In this blog series on Sling models I’ll cover some of the best practices and conveniences I’ve gathered and discovered over the years, for you to apply when developing AEM components.
I’ve had the luck of working on a variety of projects: projects that have been developed for numerous years, completely new projects, projects that were made by a single vendor, by different agencies, etc. These experiences have unveiled all kinds of approaches when it comes to developing Sling models. I will be sharing my opinion on how I believe a Sling model should be developed. These guidelines are by no means official standards or recommendations. As I encounter more insights on my journey, I will be updating and adding to these series.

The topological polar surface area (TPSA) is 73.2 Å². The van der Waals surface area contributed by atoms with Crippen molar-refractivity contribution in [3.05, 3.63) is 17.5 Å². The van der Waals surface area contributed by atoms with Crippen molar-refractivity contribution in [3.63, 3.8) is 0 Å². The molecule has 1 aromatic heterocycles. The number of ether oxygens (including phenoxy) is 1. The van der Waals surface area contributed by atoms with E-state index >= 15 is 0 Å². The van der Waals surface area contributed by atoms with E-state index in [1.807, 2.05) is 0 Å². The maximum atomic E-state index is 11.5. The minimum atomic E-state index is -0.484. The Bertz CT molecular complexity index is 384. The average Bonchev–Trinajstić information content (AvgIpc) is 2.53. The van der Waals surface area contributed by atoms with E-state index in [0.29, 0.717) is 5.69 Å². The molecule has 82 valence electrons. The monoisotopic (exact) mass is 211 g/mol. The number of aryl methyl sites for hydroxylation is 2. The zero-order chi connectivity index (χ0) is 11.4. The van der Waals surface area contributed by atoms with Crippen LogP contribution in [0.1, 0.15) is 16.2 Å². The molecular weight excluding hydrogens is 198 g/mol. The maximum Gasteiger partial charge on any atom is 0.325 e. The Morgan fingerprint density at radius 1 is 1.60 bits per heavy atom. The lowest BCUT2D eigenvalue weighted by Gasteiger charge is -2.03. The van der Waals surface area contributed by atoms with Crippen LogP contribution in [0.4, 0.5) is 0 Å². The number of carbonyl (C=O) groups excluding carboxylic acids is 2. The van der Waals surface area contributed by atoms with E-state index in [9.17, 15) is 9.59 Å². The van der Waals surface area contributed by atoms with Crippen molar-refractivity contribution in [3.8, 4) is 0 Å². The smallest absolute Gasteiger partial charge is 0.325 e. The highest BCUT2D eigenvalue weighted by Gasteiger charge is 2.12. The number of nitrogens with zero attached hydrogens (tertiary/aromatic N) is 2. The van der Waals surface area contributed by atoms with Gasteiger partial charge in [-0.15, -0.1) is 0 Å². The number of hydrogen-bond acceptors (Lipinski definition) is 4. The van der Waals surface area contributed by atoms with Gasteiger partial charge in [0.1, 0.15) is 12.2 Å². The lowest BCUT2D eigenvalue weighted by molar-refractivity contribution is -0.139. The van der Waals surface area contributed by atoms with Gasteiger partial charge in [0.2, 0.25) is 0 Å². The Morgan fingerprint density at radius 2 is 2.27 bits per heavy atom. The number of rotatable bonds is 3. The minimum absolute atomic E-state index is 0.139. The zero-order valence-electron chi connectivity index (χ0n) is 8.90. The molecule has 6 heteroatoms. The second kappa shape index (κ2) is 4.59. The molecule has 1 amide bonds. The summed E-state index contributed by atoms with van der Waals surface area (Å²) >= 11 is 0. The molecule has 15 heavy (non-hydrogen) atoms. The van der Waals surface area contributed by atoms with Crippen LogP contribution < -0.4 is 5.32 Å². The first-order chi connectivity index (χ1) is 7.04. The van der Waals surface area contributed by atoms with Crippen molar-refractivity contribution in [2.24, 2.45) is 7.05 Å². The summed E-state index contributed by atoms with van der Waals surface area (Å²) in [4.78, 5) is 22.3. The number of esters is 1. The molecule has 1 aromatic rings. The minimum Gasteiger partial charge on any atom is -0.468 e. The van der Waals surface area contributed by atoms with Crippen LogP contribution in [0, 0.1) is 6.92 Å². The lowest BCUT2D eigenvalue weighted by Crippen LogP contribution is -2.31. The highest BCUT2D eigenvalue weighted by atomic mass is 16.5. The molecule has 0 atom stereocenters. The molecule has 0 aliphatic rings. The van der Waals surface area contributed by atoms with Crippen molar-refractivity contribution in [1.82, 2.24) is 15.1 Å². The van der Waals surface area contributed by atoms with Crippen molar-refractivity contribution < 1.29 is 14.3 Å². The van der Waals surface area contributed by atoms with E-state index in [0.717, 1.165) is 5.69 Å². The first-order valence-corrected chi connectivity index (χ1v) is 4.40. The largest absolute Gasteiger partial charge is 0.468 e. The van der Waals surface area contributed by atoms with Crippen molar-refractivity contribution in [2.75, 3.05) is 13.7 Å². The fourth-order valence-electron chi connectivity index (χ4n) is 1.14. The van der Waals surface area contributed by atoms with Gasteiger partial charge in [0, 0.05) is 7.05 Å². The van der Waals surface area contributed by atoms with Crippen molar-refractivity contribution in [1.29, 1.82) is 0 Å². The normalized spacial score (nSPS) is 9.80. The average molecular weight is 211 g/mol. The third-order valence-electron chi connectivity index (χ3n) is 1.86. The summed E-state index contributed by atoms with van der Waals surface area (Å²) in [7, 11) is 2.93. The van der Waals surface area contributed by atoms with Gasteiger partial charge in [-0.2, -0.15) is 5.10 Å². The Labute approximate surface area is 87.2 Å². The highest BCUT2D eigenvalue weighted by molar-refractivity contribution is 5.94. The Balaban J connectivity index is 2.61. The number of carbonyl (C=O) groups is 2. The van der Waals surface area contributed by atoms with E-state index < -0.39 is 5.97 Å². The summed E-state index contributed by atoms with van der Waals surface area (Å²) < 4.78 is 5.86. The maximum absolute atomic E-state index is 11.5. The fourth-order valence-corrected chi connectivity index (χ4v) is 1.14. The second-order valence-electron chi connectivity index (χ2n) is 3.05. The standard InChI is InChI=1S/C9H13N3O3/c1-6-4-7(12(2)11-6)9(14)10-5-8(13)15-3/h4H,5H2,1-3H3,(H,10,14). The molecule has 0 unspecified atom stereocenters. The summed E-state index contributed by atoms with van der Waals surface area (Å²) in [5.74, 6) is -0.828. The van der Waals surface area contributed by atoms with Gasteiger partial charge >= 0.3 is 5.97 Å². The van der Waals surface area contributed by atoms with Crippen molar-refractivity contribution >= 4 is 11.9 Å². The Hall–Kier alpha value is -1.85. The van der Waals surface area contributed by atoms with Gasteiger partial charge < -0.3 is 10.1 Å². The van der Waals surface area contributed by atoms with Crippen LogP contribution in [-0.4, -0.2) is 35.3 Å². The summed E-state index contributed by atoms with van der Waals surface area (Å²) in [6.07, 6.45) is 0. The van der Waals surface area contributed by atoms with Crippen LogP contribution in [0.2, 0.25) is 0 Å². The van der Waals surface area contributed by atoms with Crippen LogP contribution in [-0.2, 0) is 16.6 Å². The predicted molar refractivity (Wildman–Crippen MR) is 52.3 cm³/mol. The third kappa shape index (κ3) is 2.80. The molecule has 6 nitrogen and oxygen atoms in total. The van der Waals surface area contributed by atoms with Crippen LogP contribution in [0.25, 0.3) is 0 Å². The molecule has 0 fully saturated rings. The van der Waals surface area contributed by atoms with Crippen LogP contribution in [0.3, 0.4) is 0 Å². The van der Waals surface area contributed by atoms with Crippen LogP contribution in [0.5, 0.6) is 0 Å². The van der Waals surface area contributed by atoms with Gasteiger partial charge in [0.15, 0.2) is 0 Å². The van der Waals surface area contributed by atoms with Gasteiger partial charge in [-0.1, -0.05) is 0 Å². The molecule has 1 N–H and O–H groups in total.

Part 1: Creating an interface for a model
When we look at general best practices for Java development, especially with a platform that allows dependency-injection and loose coupling, we often find ourselves creating interfaces and an implementation class for that interface that we annotate and use to code our business logic. This is done because an interface is generic and can be reused in multiple scenarios. We can use the same strategy for our Sling models and in this article, you will find out why this is helpful when it comes to re-usability.